To quantify the instrument's performance, the spectral signal-to-noise ratio (SNR) is used as the main measure throughout this book. The term has been used somewhat inconsistently; in some cases, it is used to quantify spectral repeatability, and in others, it is used to quantify spectral accuracy. Thus, it is appropriate to start with a clear definition of the term as it applies throughout this book.
In this book, the SNR measures the instrument's ability to reproduce the spectrum from the same sample, the same conditions, and the same instrumental configurations over a certain amount of time. This, in fact, is a measure of spectral repeatability, which measures the ability of the instrument to detect certain changes in the spectrum such as those caused by changes in the sample's spectral characteristics. Therefore, noise is the measure of the spectral deviations between measurements, regardless of the output spectrum's proximity to the "true" value.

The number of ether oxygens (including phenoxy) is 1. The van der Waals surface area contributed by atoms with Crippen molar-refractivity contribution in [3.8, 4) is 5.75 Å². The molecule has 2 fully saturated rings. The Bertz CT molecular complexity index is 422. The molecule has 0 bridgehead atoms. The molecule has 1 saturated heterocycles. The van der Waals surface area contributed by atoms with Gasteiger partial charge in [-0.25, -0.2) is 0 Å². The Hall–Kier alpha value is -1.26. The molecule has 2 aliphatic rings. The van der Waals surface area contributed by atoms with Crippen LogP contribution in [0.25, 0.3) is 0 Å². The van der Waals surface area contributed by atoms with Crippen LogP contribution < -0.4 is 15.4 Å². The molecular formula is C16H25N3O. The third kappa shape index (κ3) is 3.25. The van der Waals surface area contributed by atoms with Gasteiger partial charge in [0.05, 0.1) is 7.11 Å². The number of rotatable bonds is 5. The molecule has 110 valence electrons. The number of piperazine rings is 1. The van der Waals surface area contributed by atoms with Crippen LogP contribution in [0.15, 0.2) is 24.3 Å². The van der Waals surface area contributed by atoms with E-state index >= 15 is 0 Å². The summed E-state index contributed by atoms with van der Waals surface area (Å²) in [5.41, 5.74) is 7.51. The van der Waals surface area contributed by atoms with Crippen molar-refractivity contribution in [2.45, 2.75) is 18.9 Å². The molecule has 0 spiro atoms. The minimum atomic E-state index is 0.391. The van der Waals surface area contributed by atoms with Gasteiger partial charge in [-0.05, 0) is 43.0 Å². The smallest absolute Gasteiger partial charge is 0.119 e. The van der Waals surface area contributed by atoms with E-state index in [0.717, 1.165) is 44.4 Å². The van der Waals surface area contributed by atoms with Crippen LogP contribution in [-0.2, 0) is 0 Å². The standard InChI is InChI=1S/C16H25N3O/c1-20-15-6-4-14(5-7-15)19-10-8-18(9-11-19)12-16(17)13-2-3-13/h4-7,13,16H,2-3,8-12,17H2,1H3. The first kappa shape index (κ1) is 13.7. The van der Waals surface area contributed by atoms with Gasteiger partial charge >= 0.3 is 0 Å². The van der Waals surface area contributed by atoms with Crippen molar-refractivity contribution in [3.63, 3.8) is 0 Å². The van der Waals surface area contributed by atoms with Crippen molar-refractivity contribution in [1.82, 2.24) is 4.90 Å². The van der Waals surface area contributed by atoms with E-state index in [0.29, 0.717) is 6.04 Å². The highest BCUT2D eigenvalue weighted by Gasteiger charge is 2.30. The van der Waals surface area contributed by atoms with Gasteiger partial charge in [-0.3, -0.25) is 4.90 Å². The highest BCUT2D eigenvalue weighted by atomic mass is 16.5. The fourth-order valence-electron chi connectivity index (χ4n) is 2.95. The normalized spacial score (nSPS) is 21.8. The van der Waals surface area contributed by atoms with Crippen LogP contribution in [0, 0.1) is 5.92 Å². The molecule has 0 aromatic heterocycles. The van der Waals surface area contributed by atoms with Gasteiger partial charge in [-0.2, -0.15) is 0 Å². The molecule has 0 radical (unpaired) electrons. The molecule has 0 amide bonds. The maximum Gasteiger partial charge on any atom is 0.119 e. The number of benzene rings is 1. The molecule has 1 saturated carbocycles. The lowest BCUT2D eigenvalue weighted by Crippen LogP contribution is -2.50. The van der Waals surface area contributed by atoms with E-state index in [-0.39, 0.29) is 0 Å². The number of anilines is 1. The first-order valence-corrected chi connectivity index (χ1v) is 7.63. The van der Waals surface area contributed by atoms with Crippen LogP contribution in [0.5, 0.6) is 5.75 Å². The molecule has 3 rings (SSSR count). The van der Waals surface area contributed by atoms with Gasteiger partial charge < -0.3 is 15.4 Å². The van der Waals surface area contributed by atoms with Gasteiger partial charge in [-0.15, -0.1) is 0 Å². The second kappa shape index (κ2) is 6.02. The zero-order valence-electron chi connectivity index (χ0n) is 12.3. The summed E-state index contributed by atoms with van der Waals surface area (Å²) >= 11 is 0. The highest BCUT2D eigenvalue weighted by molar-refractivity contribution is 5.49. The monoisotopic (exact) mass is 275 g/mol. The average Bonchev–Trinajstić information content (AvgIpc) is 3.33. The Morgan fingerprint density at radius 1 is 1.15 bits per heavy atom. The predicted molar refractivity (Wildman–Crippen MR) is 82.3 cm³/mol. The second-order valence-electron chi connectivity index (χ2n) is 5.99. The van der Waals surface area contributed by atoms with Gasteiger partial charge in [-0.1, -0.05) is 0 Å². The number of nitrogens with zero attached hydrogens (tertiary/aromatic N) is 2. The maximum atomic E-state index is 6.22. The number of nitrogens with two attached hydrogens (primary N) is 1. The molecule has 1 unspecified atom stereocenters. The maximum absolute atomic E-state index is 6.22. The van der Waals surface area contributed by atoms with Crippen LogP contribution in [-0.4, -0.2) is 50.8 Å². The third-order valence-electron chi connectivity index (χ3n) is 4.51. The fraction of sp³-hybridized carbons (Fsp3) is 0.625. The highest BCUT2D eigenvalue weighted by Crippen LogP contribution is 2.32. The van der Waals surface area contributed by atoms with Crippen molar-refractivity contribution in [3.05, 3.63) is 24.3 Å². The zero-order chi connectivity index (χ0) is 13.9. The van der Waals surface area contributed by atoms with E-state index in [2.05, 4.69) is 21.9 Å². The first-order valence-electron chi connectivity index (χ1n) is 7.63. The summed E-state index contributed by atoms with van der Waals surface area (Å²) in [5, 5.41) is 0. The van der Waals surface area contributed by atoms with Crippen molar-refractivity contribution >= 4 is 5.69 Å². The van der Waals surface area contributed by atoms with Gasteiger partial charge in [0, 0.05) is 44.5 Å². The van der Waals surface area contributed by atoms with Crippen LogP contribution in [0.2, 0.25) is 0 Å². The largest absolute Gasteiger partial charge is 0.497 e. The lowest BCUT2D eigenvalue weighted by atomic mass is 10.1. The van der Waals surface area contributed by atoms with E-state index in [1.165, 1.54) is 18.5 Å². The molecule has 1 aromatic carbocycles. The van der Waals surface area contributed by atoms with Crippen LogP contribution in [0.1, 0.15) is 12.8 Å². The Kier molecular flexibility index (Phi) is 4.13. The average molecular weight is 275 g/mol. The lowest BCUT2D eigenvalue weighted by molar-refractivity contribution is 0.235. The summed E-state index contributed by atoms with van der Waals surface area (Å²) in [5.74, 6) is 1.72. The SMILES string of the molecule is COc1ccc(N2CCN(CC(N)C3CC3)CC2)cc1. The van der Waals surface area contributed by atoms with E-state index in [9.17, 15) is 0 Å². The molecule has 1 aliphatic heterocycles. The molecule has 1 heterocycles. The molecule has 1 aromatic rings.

Accuracy, on the other hand, is a measure of the discrepancy between the actual measured value and the âtrueâ standard or calibrated value. Wavelength accuracy of a spectrometer is crucial. It is important for the instrument to be able to conform to the "calibrated standard" in producing wavelength information within the instrument's intended resolution. For example, if the true absorption peak of molecule x is 4000.2 nm, the instrument should be able to give the correct peak wavelength information within its designed resolution. Thus, following the example, if the instrument has a designed resolution of 1 nm, then it should register the peak of molecule x at 4000 nm. This is required for proper information transfer between instruments.
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